Seriously. Do you remember last time you cleaned your kitchen hood? I do: Never! So it’s time to tackle the “Hood Project” and give it some love. I was lucky to find a magic no-rub recipe that will dissolve the grease in no time -- perhaps the easiest and most satisfying thing I’ve ever used. Need to know how it works? Read on!
No-Rub Magic DIY Cleaner & Degreaser for Your Kitchen Hood
After perusing the internet looking for a recipe, I realized that my cleaning cabinet contained all ingredients needed to make this magic formula. Can you take a guess?
You know the magic of Dawn and Vinegar when it comes to get rid of grease, and the power of baking soda. Combine this with water and voila! And the best part is that it doesn’t need any elbow grease.
STEP 1: GATHER YOUR INGREDIENTS
Here’s what you’ll need:
— (recommended) (Amazon)
Ready? Let’s get started!
STEP 2: REMOVE FILTERS OFF THE HOOD BEFORE CLEANING
Before we start concocting, remove all filters off the hood. TIP: To protect your countertop, place a kitchen rag underneath your ingredients. A little hot water and cleaner may spill as you move filters and spoons around. Get your materials ready and put them next to the stove. Now it’s time to make the solution!
STEP 3: ADD WATER TO THE POT & BRING IT TO A BOIL
Grab the tallest pot you have in your kitchen: one that fits the filters all the way in is best! Start making the DIY Magic Cleaner by filling the pot with tap water. Don’t worry about using hot tap water, we’re going to heat it anyway! TIP: Don’t fill the pot all the way up! Leave at least 2” clearance off the top. The baking soda is going to fizz and we don’t want it to spill all over. Put the pot on the stove, turn the flame on and wait a few minutes.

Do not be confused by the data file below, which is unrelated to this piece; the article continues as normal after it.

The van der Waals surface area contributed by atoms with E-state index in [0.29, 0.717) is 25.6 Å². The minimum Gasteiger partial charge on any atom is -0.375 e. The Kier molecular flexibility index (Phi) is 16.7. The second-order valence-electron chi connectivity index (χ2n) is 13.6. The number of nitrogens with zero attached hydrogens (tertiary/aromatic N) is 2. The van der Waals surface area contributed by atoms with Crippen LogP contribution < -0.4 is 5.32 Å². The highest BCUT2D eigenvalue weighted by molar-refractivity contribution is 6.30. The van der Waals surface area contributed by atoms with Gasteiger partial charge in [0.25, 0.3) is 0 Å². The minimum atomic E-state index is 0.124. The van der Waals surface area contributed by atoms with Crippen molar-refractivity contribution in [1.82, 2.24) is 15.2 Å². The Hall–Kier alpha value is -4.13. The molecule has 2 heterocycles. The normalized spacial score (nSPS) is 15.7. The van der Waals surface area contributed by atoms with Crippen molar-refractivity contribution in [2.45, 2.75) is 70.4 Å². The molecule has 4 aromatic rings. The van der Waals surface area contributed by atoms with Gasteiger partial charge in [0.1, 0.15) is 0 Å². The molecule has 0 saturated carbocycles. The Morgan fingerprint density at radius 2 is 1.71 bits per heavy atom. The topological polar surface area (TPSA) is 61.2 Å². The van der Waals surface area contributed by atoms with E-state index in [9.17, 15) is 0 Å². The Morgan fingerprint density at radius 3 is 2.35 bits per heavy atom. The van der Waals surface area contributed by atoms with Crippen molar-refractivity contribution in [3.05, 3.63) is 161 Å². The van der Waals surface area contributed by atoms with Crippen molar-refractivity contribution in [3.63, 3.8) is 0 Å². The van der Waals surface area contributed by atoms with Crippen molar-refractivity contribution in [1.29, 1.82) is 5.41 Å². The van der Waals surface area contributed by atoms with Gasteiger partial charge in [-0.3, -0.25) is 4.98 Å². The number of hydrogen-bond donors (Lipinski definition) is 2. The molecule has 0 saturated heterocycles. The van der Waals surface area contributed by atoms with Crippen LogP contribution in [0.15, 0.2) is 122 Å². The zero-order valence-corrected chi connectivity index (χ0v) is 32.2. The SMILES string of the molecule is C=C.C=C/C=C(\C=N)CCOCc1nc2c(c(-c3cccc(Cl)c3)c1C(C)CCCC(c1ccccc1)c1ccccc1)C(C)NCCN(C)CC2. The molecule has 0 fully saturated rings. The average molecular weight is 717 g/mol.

STEP 4: VINEGAR IS NEXT!
Get a cup (no need to use a measuring cup) and fill it up with vinegar. Then add it to the warm water. Vinegar is one of my favorite cleaners, and works well removing grease, especially when combined with Dawn! TIP: Don’t wait till the water is about to boil - Lukewarm is just fine. We still need to throw the soap and baking soda in before it gets too hot.
STEP 5: LET’S ADD THE DAWN SOAP NOW
Grab the tablespoon and measure 1 full tablespoon of Dawn soap. Add it to the warm water. I prefer the blue (i.e. Classic) Dawn. It’s an excellent degreaser! TIP: You can use FAIRY if you’re in Europe. Repeat 3 times, to make 3 tablespoons. Get the wooden spoon and stir well, so the vinegar and soap mix with the water. Keep the stove on high heat and get your baking soda ready.
STEP 6: BAKING SODA IS LAST!
Fill 1/2 a cup with baking soda. I used about 1/3, but if your filters are really dirty go with 1/2 cup. Use the tablespoon to slowly add the soda to the hot water, one spoon at a time. If your water is too hot (or about to boil) be extra careful. TIP: You can add an ice cube to cool it down a bit. CAUTION: Baking soda will fizz as you add it to the hot water. Add one tablespoon at a time, stir, and wait a few seconds before you continue. If you see the cleaner “expanding” in your pot, turn the stove off -- or lower the flame to a minimum -- and continue adding the soda, a bit at a time, until you’re done.
STEP 7: IS IT BOILING YET? TURN THE STOVE OFF: WE’RE READY TO ROCK!
Keep stirring with the wooden spoon to make sure all ingredients -- especially the baking soda -- are well mixed. Keep the stove on until it begins boil, and then turn it off. Get your filters ready and let the fun begin!
STEP 8: PLACE FILTERS IN THE POT TO GET THE GREASE OFF
Get the first filter and put it in the water. Let it sit for a few minutes. I pulled it out in 30 seconds and -- amazing! -- most of the grease had already dissolved! But I waited a few more minutes before turning it over. I couldn’t believe how quickly -- and easily -- the grease melted. Really! If yours is older or thicker, it may take a little longer. I found the solution to be very effective without needing to scrub. But if there’s still grease adhered to the filter, use a scrubber or an old toothbrush to remove it. TIP: Keep the filter in the pot while you’re scrubbing.